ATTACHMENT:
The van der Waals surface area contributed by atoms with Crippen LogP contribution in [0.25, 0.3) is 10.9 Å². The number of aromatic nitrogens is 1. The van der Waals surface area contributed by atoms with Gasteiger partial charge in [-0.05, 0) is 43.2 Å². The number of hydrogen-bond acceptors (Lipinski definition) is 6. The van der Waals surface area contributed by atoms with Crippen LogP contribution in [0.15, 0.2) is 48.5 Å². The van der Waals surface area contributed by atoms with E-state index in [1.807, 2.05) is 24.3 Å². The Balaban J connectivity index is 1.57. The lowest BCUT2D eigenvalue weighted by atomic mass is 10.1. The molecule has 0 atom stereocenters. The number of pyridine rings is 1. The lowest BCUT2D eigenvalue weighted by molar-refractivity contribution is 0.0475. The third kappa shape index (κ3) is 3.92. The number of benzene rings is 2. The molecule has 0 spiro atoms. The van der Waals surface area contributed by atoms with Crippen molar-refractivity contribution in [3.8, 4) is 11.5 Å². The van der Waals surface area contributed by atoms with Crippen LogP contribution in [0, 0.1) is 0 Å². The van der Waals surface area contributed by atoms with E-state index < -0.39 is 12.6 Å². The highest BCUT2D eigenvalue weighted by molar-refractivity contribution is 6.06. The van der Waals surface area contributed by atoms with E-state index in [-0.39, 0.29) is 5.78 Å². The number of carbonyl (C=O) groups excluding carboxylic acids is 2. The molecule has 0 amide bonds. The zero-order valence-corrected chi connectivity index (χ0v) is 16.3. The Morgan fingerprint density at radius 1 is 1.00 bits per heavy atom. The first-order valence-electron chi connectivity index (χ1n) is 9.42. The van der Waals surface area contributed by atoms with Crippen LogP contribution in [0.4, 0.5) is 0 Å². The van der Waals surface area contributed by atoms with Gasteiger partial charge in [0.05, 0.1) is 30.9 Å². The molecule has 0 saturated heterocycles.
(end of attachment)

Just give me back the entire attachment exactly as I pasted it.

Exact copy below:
The van der Waals surface area contributed by atoms with Crippen LogP contribution in [0.25, 0.3) is 10.9 Å². The number of aromatic nitrogens is 1. The van der Waals surface area contributed by atoms with Gasteiger partial charge in [-0.05, 0) is 43.2 Å². The number of hydrogen-bond acceptors (Lipinski definition) is 6. The van der Waals surface area contributed by atoms with Crippen LogP contribution in [0.15, 0.2) is 48.5 Å². The van der Waals surface area contributed by atoms with E-state index in [1.807, 2.05) is 24.3 Å². The Balaban J connectivity index is 1.57. The lowest BCUT2D eigenvalue weighted by atomic mass is 10.1. The molecule has 0 atom stereocenters. The number of pyridine rings is 1. The lowest BCUT2D eigenvalue weighted by molar-refractivity contribution is 0.0475. The third kappa shape index (κ3) is 3.92. The number of benzene rings is 2. The molecule has 0 spiro atoms. The van der Waals surface area contributed by atoms with Crippen molar-refractivity contribution in [3.8, 4) is 11.5 Å². The van der Waals surface area contributed by atoms with Crippen LogP contribution in [0, 0.1) is 0 Å². The van der Waals surface area contributed by atoms with E-state index < -0.39 is 12.6 Å². The highest BCUT2D eigenvalue weighted by molar-refractivity contribution is 6.06. The van der Waals surface area contributed by atoms with E-state index in [-0.39, 0.29) is 5.78 Å². The number of carbonyl (C=O) groups excluding carboxylic acids is 2. The molecule has 0 amide bonds. The zero-order valence-corrected chi connectivity index (χ0v) is 16.3. The Morgan fingerprint density at radius 1 is 1.00 bits per heavy atom. The first-order valence-electron chi connectivity index (χ1n) is 9.42. The van der Waals surface area contributed by atoms with Crippen LogP contribution in [0.4, 0.5) is 0 Å². The van der Waals surface area contributed by atoms with Gasteiger partial charge in [0.05, 0.1) is 30.9 Å². The molecule has 0 saturated heterocycles.